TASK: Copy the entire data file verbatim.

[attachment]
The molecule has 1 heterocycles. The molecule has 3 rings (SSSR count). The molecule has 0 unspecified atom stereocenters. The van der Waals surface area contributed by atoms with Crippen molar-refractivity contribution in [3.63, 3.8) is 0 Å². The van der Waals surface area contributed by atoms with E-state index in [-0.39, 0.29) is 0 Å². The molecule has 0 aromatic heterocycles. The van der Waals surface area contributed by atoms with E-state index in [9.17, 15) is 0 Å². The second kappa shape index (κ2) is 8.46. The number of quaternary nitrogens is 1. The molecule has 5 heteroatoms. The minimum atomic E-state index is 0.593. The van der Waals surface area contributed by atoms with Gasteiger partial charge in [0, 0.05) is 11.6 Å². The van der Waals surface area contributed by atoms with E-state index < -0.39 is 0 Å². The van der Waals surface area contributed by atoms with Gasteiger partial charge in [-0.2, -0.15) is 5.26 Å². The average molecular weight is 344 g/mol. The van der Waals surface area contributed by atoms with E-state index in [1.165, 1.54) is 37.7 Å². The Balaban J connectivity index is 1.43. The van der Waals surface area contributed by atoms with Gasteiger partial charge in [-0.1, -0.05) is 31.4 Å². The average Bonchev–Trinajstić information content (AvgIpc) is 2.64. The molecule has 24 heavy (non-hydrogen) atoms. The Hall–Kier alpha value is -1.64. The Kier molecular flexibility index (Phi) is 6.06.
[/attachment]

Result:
The molecule has 1 heterocycles. The molecule has 3 rings (SSSR count). The molecule has 0 unspecified atom stereocenters. The van der Waals surface area contributed by atoms with Crippen molar-refractivity contribution in [3.63, 3.8) is 0 Å². The van der Waals surface area contributed by atoms with E-state index in [-0.39, 0.29) is 0 Å². The molecule has 0 aromatic heterocycles. The van der Waals surface area contributed by atoms with E-state index in [9.17, 15) is 0 Å². The second kappa shape index (κ2) is 8.46. The number of quaternary nitrogens is 1. The molecule has 5 heteroatoms. The minimum atomic E-state index is 0.593. The van der Waals surface area contributed by atoms with Gasteiger partial charge in [0, 0.05) is 11.6 Å². The van der Waals surface area contributed by atoms with E-state index < -0.39 is 0 Å². The van der Waals surface area contributed by atoms with Gasteiger partial charge in [-0.2, -0.15) is 5.26 Å². The average molecular weight is 344 g/mol. The van der Waals surface area contributed by atoms with E-state index in [1.165, 1.54) is 37.7 Å². The Balaban J connectivity index is 1.43. The van der Waals surface area contributed by atoms with Gasteiger partial charge in [-0.1, -0.05) is 31.4 Å². The average Bonchev–Trinajstić information content (AvgIpc) is 2.64. The molecule has 24 heavy (non-hydrogen) atoms. The Hall–Kier alpha value is -1.64. The Kier molecular flexibility index (Phi) is 6.06.